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"Simon Lack, a hedge fund veteran exposes some unforeseen and uncomfortable truths about the industry in his new book." (Hedge Fund Net, January 2012)
"...a cautionary tale from one who knows just about all the tricks...an easy, largely fun and certainly instructive read" (Financial World, February 2012)
"Devastating little book.... His conclusions will make uncomfortable reading for many self-styled 'masters of the universe'.... This book should be required reading for pension fund trustees." (Jonathan Ford, Financial Times, 19th February 2012)
Sure, hedge funds have produced some of the greatest fortunes in recent years, but the shocking reality is that investors would have made more putting their money into treasury bills instead. And while hedge funds have proved to be serious moneymakers for those that manage them, investors themselves rarely reap the benefits. In The Hedge Fund Mirage: The Illusion of Big Money and Why It's Too Good to Be True, hedge fund expert Simon Lack blows the lid off the secret world of this class of investments, teaching you everything you need to know to maximize your own returns.
Drawing on an insider's view of hedge fund growth during the 1990s, a time when investors in the field did well in part because there were relatively few of them, The Hedge Fund Mirage chronicles the history of the hedge fund, highlighting the many subtle and not-so-subtle ways that returns and risks are biased in favor of the fund manager, and how investors and allocators can redress this imbalance. Packed with information about the industry and what's wrong with it, the book steers you away from the traps that befall so many investors. Full of helpful pointers on how to really get the most out of your hedge fund investments, it encourages using new and emerging hedge fund managers whose returns are generally better, negotiating more assertively for stronger investor rights, and warns anyone putting their money in the hands of a manager to demand complete transparency at all times.
Hedge fund investors have had it tough in recent years, but that doesn't mean that there isn't money to be made. As the success of hedge fund managers shows, opportunities are there. The dilemma for investors is figuring out how to identify managers you can trust and learning the techniques to keep more of the money generated using your capital. The Hedge Fund Mirage is here to help, turning the tables on conventional industry wisdom to put you, the investor, back in charge.See all Editorial Reviews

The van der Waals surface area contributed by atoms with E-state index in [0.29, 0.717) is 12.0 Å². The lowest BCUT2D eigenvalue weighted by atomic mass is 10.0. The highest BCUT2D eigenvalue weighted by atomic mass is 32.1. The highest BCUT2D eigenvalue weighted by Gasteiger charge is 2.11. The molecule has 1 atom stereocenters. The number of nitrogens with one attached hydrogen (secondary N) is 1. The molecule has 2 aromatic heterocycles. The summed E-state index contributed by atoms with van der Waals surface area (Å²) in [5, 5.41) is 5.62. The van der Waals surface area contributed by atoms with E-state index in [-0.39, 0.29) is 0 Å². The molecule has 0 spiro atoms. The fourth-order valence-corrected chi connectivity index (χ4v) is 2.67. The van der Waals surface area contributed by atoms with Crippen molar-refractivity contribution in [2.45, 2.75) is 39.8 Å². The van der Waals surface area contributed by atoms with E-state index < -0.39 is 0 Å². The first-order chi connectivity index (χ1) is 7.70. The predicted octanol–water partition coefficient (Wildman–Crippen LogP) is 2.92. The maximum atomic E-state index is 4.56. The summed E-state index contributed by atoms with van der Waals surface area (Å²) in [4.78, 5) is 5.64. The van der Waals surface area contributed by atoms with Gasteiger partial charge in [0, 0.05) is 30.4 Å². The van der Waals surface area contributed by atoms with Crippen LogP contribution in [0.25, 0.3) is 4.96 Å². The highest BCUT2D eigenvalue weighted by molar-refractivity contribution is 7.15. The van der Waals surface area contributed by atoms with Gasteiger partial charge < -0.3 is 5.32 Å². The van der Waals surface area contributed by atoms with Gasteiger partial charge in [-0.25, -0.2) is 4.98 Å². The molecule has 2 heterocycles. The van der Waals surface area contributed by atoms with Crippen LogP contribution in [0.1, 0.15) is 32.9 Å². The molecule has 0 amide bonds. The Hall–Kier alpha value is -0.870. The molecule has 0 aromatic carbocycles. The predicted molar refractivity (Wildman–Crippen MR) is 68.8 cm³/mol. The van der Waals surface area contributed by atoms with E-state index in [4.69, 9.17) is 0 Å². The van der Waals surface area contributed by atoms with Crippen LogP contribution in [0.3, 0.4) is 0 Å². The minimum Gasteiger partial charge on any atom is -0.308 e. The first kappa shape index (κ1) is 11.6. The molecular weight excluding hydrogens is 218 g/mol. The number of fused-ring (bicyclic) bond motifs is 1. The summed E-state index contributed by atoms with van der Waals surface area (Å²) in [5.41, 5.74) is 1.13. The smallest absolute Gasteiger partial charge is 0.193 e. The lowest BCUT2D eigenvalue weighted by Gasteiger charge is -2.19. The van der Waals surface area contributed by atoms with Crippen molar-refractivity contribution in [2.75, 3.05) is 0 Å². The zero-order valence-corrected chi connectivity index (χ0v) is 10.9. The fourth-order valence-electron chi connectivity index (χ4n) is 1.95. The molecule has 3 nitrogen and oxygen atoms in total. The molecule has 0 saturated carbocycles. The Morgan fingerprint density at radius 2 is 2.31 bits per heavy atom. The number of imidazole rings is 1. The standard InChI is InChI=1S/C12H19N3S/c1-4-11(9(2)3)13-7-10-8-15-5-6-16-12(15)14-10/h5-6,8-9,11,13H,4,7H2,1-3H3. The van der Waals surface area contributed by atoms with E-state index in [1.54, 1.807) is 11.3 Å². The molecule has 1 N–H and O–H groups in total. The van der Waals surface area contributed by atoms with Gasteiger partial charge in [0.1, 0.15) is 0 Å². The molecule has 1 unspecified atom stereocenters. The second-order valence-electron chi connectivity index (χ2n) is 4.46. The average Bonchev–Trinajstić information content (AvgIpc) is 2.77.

Very interesting book regarding the fallacy of the investment wizards. Interesting to read that the investment banks made money from hedge funds by seeding them for future... Read morePublished 1 month ago by S.T.S
Well done and quite readable. As far as I know, no one has undertaken to write a rebuttal to this excellent book. Read morePublished 12 months ago by Timothy Mcglinn
Enjoyed book immensely Working in the capital markets it has become highly relevant to understand how hedge funds make profits and declare good returns for the fund but not for... Read morePublished 16 months ago by Guy
Lack's book is a good balance between substantive data that gives weight to his observations and anecedotal stories that keep the reader engaged.Published on February 15, 2013 by Salew
Very credible review from an experienced observer. Anyone thinking of investing in hedge funds directly or as an adviser or trustee should read this account.Published on November 28, 2012 by James H. Gately
I read this hoping to see a new, fresh perspective. What a waste. The general thesis is totally flawed and built on anecdotal observations that are completely useless. Read morePublished on October 21, 2012 by William Moore
Certainly better than the drivel Maneet put out for CNBC. There is new information in "Mirage", and explains how much of the hype around hedge funds is just misleading statistics. Read morePublished on August 17, 2012 by auilachs